Relationships in times of revival

Theme: Relationships in times of revival

‘When the day of Pentecost came, they were all together in one place’. Acts 2:1
I recently spent two days participating in a high level strategic thinking workshop for a higher education institution. All of the people present were dedicated disciples of the Lord Jesus Christ yet each of us had our own views, priorities, and agendas. We achieved a lot yet, at the end of day , we could not honestly say that we were of one mind.
When the Holy Spirit breathed life into the very first church on the day of Pentecost, the Bible describes the 120 or so believers as ‘all together in one place’. The word ‘together’ here means that they were gathered as a group in one place but in Acts 1:14 a similar word indicates that they were of one mind and accord. In other words, they were in agreement with one another. When I met with my colleagues to strategies a way forward, we were together in one place yet we were not in one accord. Anyone who regularly attends church committee meetings or institutional board meetings will understand that there is nothing unusual about it.
What were those early disciples likeminded about? Doctrines had not yet been established and there were no systematic theologies in existence. However, they were in one accord concerning at least three things – Jesus, His promise, and their community status. They were devoted to Jesus and they were committed to each other as fellow disciples of His. They were also clear that He had promised that in a short while the Holy Spirit would come and breathe life into their little community.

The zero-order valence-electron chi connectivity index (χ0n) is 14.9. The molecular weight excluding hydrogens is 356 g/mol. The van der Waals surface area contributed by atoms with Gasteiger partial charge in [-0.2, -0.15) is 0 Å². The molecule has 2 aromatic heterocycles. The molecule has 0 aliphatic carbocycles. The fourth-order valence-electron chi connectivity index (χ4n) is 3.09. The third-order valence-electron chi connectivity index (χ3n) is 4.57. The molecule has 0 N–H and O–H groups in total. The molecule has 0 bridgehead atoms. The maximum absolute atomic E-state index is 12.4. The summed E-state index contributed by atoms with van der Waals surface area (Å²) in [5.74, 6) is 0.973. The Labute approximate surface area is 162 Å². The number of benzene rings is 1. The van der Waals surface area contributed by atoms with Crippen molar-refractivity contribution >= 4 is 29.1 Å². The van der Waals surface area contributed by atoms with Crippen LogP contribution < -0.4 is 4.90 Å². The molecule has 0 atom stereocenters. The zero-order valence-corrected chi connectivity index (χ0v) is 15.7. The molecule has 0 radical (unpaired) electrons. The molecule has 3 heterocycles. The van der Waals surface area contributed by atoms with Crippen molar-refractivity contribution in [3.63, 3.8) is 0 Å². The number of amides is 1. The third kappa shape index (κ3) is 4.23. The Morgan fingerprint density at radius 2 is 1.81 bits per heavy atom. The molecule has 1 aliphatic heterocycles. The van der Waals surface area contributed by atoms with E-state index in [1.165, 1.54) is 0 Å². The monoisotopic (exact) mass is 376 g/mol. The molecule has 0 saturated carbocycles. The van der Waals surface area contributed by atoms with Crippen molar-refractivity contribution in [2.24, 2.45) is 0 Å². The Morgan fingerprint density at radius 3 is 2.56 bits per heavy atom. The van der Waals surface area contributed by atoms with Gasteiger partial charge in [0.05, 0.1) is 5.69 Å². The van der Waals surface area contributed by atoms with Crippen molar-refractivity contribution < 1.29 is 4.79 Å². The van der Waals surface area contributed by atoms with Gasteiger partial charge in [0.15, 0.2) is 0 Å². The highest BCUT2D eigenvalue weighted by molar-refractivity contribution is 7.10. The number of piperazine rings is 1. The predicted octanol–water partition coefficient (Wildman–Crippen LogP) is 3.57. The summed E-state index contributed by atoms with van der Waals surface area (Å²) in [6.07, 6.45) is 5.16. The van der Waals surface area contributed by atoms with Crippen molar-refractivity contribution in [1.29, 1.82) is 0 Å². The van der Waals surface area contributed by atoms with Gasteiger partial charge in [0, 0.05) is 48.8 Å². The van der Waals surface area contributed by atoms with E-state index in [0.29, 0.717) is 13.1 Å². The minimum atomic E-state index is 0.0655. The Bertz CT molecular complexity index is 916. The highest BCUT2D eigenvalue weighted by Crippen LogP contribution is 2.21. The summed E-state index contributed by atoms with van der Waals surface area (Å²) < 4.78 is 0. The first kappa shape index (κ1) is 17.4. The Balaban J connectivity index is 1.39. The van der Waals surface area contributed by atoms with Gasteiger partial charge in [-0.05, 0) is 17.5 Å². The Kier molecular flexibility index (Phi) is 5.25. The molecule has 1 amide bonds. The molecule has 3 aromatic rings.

Revival appears to bring about this sort of relational unity. Doctrinal differences, personal agendas, and strategic considerations are swept aside by the wind of the Spirit. Instead, the palpable presence of God in the church brings about a unity of heart, mind, and spirit around three central beliefs – the centrality and lordship of Jesus, the authority of the Word of God, and dependence on the leading and empowerment of the Holy Spirit.
Revival brings unity and unanimity to all who hold to these foundational concepts. If you believe in these three foundational truths, the revival will most likely bring you into wonderful accord with likeminded believers. So come O Lord and revive your church!
Picture of Christopher Peppler

Christopher Peppler



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About Me

My name is Christopher Peppler and I was born in Cape Town, South Africa in 1947. While working in the financial sector I achieved a number of business qualifications from the Institute of Bankers, Damelin Management School, and The University of the Witwatersrand Business School. After over 20 years as a banker, I followed God’s calling and joined the ministry full time. After becoming a pastor of what is now a quite considerable church, I  earned an undergraduate theological qualification from the Baptist Theological College of Southern Africa and post-graduate degrees from two United States institutions. I was also awarded the Doctor of Theology in Systematic Theology from the University of Zululand in 2000.

Four years before that I established the South African Theological Seminary (SATS), which today is represented in over 70 countries and has more than 2 500 active students enrolled with it. I presently play an role supervising Masters and Doctoral students.

I am a passionate champion of the Christocentric or Christ-centred Principle, an approach to biblical interpretation and theological construction that emphasises the centrality of Jesus

I have been happily married to Patricia since the age of 20, have two children, Lance and Karen, a daughter-in-law Tracey, and granddaughters Jessica and Kirsten. I have now retired from both church and seminary leadership and devote my time to writing, discipling, and the classical guitar.

If you would like to read my testimony to Jesus then click HERE.